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The local SEO landscape has changed so much that it will make you think if what you’re currently doing is enough to ensure your clients remain visible on search results.
The rise of mobile search, queries becoming more conversational in nature, and Google changing the way local results come up have set the stage for a new local SEO scene — and we might even be expecting more next year.
Getting your clients to rank in local results has become less about building links. Claiming a listing and letting it sit there will get you nowhere. You have to look at the finer details of local search and optimize the right elements to push down the competition.
Just like any other digital marketing professional out there, I’ve become a witness to the never-ending changes that occur in the SEO landscape. In this post, I’ll be sharing my insights and a few strategies we’ve been implementing to help our partners get their clients ranking on local search results.
Here are local SEO fixes to ramp up your client’s rankings in 20 days:
Finding Your Twitter RSS Feed
Years ago, Twitter used to have RSS feed icons on all profiles that users could easily click to access their own personal feeds (or feeds for other users). Today, that feature is gone. Bummer, right?
An RSS feed for your Twitter profile can be very handy if you want to send your tweets to a blog or another social network. You can also gather the Twitter RSS feed from people you follow and feed them into an RSS reader, which can be handy if you want to create your own custom Twitter list but don’t like Twitter’s native list feature.
So how do you find the Twitter RSS feed if Twitter retired that feature long ago? Well, since lots of people still go looking for Twitter RSS options, there are a few alternative solutions.
In this particular article, we’ll look at one of the fastest and simplest ways to create a feed. Browse through the following slides to see how it’s done.
TwitRSS.me is by far one of the fastest and simplest ways to generate an RSS feed from Twitter. You don’t need to do anything technical at all and can create your feeds within seconds.
has two options: RSS feeds for a particular user’s tweets and RSS feeds for a term that you’d typically plug into the Twitter search field. The search term option is super useful if you want to follow trending terms or hashtags.
For the Twitter user RSS feed option, simply types the Twitter handle of the user you want into the corresponding field. You can optionally include all the replies they send to other users by checking off the “With replies?” box.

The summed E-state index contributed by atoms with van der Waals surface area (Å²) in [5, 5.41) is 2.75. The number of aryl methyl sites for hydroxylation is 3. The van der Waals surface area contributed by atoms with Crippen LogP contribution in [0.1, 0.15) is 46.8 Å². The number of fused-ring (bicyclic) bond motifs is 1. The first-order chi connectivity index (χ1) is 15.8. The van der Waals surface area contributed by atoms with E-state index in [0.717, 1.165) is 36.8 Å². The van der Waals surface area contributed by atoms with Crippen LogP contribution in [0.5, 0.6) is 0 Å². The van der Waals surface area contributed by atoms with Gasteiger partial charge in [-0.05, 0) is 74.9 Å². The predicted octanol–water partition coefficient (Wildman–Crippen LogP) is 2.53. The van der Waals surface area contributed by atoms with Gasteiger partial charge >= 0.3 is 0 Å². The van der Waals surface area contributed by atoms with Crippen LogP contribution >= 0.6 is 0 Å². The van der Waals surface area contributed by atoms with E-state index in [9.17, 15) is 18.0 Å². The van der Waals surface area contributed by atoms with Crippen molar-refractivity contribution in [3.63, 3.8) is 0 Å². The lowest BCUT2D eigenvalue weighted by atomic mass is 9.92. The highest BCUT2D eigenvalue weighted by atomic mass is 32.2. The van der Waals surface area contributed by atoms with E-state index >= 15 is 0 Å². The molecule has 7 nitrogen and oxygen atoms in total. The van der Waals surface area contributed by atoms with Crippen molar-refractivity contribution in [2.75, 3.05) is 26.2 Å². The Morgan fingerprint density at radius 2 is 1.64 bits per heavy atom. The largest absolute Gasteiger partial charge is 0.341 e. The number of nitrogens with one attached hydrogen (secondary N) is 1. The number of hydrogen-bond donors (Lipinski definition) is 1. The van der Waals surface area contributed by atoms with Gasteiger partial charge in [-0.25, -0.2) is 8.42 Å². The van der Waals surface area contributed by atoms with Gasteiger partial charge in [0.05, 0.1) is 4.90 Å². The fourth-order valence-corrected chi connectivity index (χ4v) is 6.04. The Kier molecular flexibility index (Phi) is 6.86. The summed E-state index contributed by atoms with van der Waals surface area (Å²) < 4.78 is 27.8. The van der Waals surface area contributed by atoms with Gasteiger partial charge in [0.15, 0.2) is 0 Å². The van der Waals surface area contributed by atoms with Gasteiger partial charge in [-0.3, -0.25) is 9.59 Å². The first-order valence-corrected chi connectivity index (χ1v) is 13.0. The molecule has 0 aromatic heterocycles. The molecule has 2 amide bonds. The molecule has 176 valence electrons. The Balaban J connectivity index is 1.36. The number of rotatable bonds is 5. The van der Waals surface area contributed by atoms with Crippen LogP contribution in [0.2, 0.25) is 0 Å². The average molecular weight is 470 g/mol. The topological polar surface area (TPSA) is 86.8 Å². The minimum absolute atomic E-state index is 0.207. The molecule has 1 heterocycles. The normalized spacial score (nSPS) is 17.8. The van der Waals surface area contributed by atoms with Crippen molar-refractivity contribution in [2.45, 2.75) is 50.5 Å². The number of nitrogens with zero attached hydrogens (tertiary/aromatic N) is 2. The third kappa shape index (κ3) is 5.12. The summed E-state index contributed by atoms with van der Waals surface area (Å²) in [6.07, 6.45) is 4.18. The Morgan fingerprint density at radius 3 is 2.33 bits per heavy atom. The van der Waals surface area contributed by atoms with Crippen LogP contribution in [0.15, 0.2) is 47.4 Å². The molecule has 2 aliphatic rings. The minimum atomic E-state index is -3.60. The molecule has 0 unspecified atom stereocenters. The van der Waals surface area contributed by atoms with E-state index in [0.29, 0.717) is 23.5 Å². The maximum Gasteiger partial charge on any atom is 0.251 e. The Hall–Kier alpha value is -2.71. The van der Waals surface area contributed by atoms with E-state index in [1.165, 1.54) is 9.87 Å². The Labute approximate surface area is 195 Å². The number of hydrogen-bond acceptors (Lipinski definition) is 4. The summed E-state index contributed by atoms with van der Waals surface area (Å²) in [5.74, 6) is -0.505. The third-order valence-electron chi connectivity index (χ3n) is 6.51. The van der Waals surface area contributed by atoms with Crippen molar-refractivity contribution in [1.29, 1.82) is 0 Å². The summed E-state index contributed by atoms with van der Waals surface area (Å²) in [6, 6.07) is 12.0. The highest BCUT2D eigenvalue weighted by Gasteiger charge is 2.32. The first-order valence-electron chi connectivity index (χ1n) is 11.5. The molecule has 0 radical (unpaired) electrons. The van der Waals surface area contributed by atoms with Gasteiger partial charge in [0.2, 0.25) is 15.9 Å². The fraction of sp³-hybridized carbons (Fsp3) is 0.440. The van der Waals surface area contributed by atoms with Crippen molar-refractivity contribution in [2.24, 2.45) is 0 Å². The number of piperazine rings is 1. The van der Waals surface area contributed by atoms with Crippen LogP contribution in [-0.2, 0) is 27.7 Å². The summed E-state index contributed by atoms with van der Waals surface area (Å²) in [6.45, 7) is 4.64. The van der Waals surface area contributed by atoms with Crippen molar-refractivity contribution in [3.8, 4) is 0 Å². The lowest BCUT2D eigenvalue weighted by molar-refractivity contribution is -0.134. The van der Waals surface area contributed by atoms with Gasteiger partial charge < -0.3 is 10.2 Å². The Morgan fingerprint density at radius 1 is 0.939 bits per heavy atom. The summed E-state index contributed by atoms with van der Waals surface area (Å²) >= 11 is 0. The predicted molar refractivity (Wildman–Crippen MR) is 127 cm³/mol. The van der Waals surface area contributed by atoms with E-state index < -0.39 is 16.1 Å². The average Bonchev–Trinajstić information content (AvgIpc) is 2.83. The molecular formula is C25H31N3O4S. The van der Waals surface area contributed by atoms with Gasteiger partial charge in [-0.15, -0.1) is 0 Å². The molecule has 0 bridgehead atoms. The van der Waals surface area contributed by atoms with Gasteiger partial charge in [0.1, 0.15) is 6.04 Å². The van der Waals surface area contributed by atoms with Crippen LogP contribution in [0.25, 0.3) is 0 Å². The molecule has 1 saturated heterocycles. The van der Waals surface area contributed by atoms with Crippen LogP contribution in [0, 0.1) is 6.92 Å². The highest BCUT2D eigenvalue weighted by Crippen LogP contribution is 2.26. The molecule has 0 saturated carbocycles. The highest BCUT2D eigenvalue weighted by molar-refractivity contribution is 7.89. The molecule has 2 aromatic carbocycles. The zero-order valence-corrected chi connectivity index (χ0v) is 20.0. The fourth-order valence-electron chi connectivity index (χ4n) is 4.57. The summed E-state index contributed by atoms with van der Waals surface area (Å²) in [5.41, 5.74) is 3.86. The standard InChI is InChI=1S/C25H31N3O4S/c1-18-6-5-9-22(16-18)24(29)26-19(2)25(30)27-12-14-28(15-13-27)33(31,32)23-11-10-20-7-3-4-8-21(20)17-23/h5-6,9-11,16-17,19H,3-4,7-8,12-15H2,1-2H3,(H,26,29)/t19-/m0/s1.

For the Twitter search RSS feed option, just type the search term into the corresponding field.
Click the big blue “Fetch RSS” button to have your feed created for you. It may take several seconds, so be patient while the page loads.
If you’re using a browser like Google Chrome, you’ll see a bunch of code on the next page. However, if you’re using a browser like Mozilla Firefox, you’ll see a feed of posts with the option to add them to your Live Bookmarks.
What you really want, ideally, is the URL of the feed. If your feed is for a user, it should look something like:
If your feed is a search term, it should look something like:
Add the link to your browser bookmarks or save it somewhere (like in Evernote using the Web Clipper extension) so you never lose it and can access it whenever you want. Then you can go ahead and do whatever you want with your feed URL by using it with the RSS-friendly service of your choice.
Recommended: Top 7 Free Online RSS Readers
Bonus: You may want to check out Queryfeed in addition to , which is a similar tool. Like , Queryfeed is a tool that allows you to create RSS feeds from Twitter search terms, with several different customizable options you can take advantage of to build your feed just the way you want.
Queryfeed even allows you to create RSS feeds for search terms on Google+, Facebook and Instagram, so if you use those social networks to keep track of trending topics too, this tool might seriously be worth checking out.